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Postcard From Latteland

Mike listens to right-wing talk radio on his long-haul overnight truck routes. I listen to NPR during the 10-minute morning drive to my son's day care.

This morning one of the hosts on the Boston NPR affiliate was gushing about Jeremiah Wright. Over the weekend she'd caught his interview with Bill Moyers and his speech to the Detroit NAACP. The host was particularly impressed by the pictures of Wright in his Marine uniform and of Wright as a doctor in the operating room with LBJ that ran during Moyers's program. She had a whole new respect and appreciation for him. Indeed, she said that Wright might be poised to be the "next Billy Graham." 

Last week, John and Noam had an interesting debate about what was behind Obama's poor performance in the Philly suburbs. Noam thought it was because of Ed Rendell; John posited that it was because college-educated voters and voters with post-graduate degrees were turned off by Obama's association with Wright.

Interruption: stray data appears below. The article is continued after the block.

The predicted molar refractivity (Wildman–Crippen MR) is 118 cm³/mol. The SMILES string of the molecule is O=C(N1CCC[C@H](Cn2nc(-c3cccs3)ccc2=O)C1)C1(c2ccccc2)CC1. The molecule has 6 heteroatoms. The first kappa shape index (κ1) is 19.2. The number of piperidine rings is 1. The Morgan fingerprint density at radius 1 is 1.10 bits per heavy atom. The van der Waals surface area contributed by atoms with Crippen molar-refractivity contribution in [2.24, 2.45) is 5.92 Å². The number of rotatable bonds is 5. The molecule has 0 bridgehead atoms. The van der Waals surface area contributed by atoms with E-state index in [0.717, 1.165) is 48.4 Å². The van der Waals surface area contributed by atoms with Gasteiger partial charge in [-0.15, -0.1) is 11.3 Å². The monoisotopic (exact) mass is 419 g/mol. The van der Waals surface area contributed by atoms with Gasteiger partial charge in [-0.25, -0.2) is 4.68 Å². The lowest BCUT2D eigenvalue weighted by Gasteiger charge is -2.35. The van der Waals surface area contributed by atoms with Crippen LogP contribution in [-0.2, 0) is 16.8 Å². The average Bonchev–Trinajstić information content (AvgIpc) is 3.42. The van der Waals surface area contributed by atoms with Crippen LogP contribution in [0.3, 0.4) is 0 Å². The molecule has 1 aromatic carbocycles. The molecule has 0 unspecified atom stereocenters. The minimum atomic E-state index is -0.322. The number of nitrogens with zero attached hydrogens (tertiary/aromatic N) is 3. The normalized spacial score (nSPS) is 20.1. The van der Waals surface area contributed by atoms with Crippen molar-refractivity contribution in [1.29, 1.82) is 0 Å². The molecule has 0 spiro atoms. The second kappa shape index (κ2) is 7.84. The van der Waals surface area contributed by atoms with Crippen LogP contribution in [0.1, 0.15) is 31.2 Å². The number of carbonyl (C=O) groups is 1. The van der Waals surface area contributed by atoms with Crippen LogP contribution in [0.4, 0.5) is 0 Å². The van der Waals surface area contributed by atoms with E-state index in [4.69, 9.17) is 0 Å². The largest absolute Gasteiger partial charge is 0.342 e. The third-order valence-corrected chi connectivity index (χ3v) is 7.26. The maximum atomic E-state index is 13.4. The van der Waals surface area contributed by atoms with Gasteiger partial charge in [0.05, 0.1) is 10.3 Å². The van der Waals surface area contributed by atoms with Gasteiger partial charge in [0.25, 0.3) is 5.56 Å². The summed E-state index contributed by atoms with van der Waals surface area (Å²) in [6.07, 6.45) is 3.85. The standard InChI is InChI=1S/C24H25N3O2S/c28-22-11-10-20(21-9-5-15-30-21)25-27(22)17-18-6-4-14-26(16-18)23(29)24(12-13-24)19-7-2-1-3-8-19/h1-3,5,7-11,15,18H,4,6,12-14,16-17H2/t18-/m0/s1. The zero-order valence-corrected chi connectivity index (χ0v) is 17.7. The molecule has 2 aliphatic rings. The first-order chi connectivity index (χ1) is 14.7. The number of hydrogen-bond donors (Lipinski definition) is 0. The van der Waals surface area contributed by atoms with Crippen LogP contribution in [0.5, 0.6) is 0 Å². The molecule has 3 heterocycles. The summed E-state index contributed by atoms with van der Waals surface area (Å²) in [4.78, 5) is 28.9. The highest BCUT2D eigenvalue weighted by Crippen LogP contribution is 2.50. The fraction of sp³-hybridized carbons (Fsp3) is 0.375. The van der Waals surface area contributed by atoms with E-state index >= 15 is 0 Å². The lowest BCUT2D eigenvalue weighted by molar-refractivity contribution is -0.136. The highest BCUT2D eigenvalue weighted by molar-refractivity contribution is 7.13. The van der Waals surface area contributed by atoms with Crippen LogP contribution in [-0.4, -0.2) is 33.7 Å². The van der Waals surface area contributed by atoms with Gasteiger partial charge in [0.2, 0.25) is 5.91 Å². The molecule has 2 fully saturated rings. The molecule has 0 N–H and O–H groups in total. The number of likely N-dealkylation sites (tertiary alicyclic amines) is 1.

John's argument reminded me of Kurt Schmoke's troubles in Baltimore, where, as I explained in this old piece, his white liberal supporters ultimately abandoned him because they were unwilling to accept the various things that he, as a black mayor of a majority-black city, had to do. I started to wonder whether, in the case of Obama, white liberals were going to be similarly unaccepting of the things he did (or maybe had to do) in order to make it as a black politician in Chicago.

But if they're now talking on NPR about Wright as the next Billy Graham, it sounds as if at least some white liberals have moved past mere acceptance and all the way over to celebration.

--Jason Zengerle